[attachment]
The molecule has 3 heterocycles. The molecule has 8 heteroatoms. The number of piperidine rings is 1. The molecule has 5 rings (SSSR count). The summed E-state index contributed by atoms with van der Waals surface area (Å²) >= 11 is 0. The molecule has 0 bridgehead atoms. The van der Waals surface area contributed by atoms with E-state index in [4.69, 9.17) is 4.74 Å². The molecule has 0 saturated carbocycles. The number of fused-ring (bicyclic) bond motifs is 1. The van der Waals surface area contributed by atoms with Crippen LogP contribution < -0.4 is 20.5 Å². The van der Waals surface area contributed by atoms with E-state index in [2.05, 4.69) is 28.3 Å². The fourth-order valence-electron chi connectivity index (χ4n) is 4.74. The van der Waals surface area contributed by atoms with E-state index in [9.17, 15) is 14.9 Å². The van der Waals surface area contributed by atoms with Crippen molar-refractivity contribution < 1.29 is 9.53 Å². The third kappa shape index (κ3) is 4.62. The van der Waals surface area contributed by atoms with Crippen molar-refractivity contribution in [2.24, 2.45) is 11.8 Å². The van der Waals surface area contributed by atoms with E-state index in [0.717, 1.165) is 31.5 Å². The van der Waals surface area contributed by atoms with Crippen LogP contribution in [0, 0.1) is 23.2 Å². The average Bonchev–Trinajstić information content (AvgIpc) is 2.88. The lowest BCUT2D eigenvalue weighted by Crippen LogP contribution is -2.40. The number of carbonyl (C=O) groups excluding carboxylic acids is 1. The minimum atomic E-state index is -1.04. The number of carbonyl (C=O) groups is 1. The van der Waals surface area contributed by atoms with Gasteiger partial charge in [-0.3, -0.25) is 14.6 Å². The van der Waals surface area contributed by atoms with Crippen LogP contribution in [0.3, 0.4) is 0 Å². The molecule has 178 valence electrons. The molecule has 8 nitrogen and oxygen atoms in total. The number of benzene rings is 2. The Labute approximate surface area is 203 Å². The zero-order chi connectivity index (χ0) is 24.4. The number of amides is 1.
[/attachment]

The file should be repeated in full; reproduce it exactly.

The molecule has 3 heterocycles. The molecule has 8 heteroatoms. The number of piperidine rings is 1. The molecule has 5 rings (SSSR count). The summed E-state index contributed by atoms with van der Waals surface area (Å²) >= 11 is 0. The molecule has 0 bridgehead atoms. The van der Waals surface area contributed by atoms with E-state index in [4.69, 9.17) is 4.74 Å². The molecule has 0 saturated carbocycles. The number of fused-ring (bicyclic) bond motifs is 1. The van der Waals surface area contributed by atoms with Crippen LogP contribution < -0.4 is 20.5 Å². The van der Waals surface area contributed by atoms with E-state index in [2.05, 4.69) is 28.3 Å². The fourth-order valence-electron chi connectivity index (χ4n) is 4.74. The van der Waals surface area contributed by atoms with E-state index in [9.17, 15) is 14.9 Å². The van der Waals surface area contributed by atoms with Crippen molar-refractivity contribution < 1.29 is 9.53 Å². The third kappa shape index (κ3) is 4.62. The van der Waals surface area contributed by atoms with Crippen molar-refractivity contribution in [2.24, 2.45) is 11.8 Å². The van der Waals surface area contributed by atoms with E-state index in [0.717, 1.165) is 31.5 Å². The van der Waals surface area contributed by atoms with Crippen LogP contribution in [0, 0.1) is 23.2 Å². The average Bonchev–Trinajstić information content (AvgIpc) is 2.88. The lowest BCUT2D eigenvalue weighted by Crippen LogP contribution is -2.40. The number of carbonyl (C=O) groups excluding carboxylic acids is 1. The minimum atomic E-state index is -1.04. The number of carbonyl (C=O) groups is 1. The van der Waals surface area contributed by atoms with Gasteiger partial charge in [-0.3, -0.25) is 14.6 Å². The van der Waals surface area contributed by atoms with Crippen LogP contribution in [0.3, 0.4) is 0 Å². The molecule has 178 valence electrons. The molecule has 8 nitrogen and oxygen atoms in total. The number of benzene rings is 2. The Labute approximate surface area is 203 Å². The zero-order chi connectivity index (χ0) is 24.4. The number of amides is 1.